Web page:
The National Australia Bank (NAB) has announced its plan to grow the nation's technology industry, allocating AU$2 billion over five years to help startups build and grow their businesses.
The bank will provide Australian "tech-innovators" with loans, as well as facilitate access to capital markets. NAB said it will also support companies with transactional banking and risk management.
"This commitment is about giving technology companies with demonstrated potential for growth the shot-in-the-arm they need to be bigger and better," NAB Business and Private Banking chief customer officer Anthony Healy said.
"These tech-driven companies are often already profitable but need further capital and banking expertise to grow."
Healy believes productivity in Australia's technology sector can be boosted by supporting companies at a "critical stage" of their lifecycle.
"NAB can support technology companies at every stage of their development -- from NAB Ventures which backs starts ups through to big business. This now includes a new team focussed purely on high-growth technology companies. We believe this is a unique proposition from a major Australian bank," he added.
"This AU$2 billion commitment is further demonstration that we are listening to our customers and supporting their needs today, and planning and investing in Australia's long-term future."
NAB last year pumped an additional AU$50 million over two years into NAB Ventures, with the fund's managing director Todd Forest at the time telling ZDNet it allows NAB to invest in startups that enable the bank to either execute what it does better or enter into adjacent areas that will drive value.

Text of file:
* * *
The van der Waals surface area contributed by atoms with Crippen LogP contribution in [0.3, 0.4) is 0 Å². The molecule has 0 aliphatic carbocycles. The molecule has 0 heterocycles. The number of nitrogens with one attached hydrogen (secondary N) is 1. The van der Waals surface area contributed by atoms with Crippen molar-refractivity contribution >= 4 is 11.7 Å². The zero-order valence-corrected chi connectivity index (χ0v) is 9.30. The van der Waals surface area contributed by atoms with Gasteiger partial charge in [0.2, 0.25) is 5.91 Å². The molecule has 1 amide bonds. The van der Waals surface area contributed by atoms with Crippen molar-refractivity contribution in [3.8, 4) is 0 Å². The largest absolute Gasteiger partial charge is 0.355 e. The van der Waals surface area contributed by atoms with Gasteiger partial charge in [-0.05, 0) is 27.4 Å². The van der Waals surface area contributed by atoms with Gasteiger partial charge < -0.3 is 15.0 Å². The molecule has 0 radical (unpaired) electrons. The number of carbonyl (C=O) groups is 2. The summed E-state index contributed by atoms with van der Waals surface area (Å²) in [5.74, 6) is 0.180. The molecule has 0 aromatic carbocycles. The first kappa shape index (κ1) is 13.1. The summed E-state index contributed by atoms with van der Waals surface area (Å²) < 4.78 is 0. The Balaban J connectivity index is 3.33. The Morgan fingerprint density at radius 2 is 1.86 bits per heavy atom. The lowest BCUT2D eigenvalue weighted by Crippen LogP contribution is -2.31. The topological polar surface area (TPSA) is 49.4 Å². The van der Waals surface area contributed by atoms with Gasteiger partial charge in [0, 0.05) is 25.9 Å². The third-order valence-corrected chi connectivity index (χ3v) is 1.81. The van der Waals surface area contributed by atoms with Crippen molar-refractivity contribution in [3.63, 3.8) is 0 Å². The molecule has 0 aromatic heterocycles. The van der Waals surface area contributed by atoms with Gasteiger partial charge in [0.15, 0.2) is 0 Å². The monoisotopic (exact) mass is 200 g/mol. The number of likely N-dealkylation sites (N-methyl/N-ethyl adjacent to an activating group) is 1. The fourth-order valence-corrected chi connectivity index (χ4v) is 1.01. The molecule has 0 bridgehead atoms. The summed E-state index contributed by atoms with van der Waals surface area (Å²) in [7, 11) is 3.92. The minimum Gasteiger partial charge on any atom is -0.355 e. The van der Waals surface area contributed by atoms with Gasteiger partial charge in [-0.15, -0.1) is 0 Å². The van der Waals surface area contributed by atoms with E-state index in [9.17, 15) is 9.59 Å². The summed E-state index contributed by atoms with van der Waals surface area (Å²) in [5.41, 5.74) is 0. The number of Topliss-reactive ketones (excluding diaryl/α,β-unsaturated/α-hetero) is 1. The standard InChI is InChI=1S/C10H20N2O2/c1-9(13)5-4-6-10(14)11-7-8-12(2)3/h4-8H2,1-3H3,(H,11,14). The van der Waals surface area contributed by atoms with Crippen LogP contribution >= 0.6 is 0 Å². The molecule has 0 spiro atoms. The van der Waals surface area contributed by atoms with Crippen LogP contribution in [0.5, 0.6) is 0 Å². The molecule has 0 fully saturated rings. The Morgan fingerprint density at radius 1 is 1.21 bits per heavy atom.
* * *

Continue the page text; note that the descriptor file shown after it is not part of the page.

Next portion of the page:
The investment arm was stood up in July 2015 with an initial AU$50 million investment from the bank, with the latest funding taking the total to AU$100 million -- 100% of that is purely to be spent on the startups.
The bank has also partnered with Amazon Web Services (AWS) to launch the NAB Cloud Guild, an internal program that offers up AWS skills training in a bid to boost the internal skills shortage it was facing.
See also: How NAB is taking Australia's skills shortage into its own hands (TechRepublic)
In delivering its 2017 financial results, NAB announced it was planning on cutting a total of 4,000 jobs from its workforce. 6,000 roles were impacted as the bank "further automated and simplified" its business and 2,000 new jobs were created as a result of the restructure.
A week later, the bank unveiled its plans to begin immediately hiring more staff, telling ZDNet it would be seeking 600 technology specialists spanning software engineering, data, architecture, and cybersecurity.
The recruitment drive is part of NAB's plan to reshape its workforce and create up to 2,000 new jobs by 2020.
"We are improving the experience of our customers, reshaping our workforce, and growing our bank in an environment of rapid technological and regulatory change," then-NAB CEO Andrew Thorburn said at the time.
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